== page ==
100 Days to a Happy Housewife

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HappyHousewife.jpgI have the results!!

First, thank you to all of you who gave me such great ideas for my upcoming blog project. There are several ideas I'd like to put into practice in the future--some when I have more focus, some when I want to do something less long term. For the purposes of this go round, though, I've selected my friend Hala's suggestion:

1. Get one of those seriously enormous vintage housekeeping hints/domesticity books. The sort of thing filled with instructions on how to do things that you didn't even know people did (I'm supposed to be sunning my rugs?*) I have like six of these books. I could send you a couple. Also, have at least one modern book, just to check against.
2. Choose one thing or category of thing from the book and do it each week.
Sometimes this thing will be ridiculously out-of-date, and you'll have a funny post. You'll acquire skills on keeping your house in order, though, which you do want anyway. Also, I'd be really interested in your blogging your thoughts on gender and housework and such as they come up.
You can illustrate this whole thing with photos of you in cute retro cleaning outfits you get from etsy.
It would be awesome. A feminist stuck in the suburbs decides to undertake mid-century domesticity

And I'm going to do it for 100 days. That's right. Starting tomorrow, Saturday, May 1, and going through Sunday, August 8, I am going to do my best to become the perfect mid-century housewife.

Rather than using one book as my reference, I'll be using several, and introducing those to you as I go. My plan is to identify several things each week to tackle during that week, then blog to update you on how it's coming. I am not promising posts every single day, but I plan to blog at least five times a week for the weeks in between now and BlogHer (which conveniently falls during the last weekend of the project).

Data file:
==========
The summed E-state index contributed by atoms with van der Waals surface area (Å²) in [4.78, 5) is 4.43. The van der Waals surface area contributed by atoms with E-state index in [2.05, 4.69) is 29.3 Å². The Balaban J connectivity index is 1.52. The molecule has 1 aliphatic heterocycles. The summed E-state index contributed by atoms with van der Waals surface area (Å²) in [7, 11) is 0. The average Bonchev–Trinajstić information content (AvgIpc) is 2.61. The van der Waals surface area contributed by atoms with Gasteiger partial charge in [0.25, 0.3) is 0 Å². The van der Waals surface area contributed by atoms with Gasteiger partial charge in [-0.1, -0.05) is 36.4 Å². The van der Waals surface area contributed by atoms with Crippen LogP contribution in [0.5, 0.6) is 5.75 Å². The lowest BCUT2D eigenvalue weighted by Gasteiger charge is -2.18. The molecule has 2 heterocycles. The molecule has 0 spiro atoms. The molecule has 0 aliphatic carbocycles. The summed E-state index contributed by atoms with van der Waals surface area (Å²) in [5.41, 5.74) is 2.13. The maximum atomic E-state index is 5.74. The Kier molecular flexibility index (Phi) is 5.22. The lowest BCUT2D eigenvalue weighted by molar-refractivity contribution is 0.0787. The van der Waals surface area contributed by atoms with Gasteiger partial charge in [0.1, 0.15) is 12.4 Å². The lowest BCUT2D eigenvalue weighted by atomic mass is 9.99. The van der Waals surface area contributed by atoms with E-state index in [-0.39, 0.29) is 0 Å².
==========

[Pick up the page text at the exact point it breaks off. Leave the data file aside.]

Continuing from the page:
The purpose of this project is several-fold. First, it's something to get my blogging fingers warmed up again. Secondly, my big suburban house is a disaster and I could use a little domesticity. Third, I think Hala was right on that undertaking "mid-century domesticity" is a fantastic project for a feminist stuck in the suburbs. I will laugh, I'll probably cry, I'll definitely snark, and I'll likely learn a few things along the way.

If you have suggestions for the project, please let me know--I'm definitely flexible and I'd love feedback. Look for notes from my first day as a domestic goddess tomorrow!

(Huge thanks to Julia Lutgendorf, who you can visit at www.julialutgendorf.com, for my fabulous 100 Days to a Happy Housewife log!)

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Life List (in progress)

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For a couple of months, I've been reading along as Karen Walrdond works on her Life List. As someone who is already really into goals and the importance of writing them down, I've always wanted to make one myself, but never actually done it. So, yesterday, I started.

I'm not finished. This list should have at least 100 things on it. But this is a start, and I'll amend it as I think of more.

Do it. You'll feel better.

  1. Skydive.
  2. See a Klimt painting in Austria.
  3. Sit for a portrait.
  4. Run a dog rescue.
  5. Be someone's mother.
  6. Write a novel I'd want to publish.
  7. Visit Freida Kahlo's house in Mexico City.
  8. Ride in a hot air balloon.
  9. Do a major art installation project.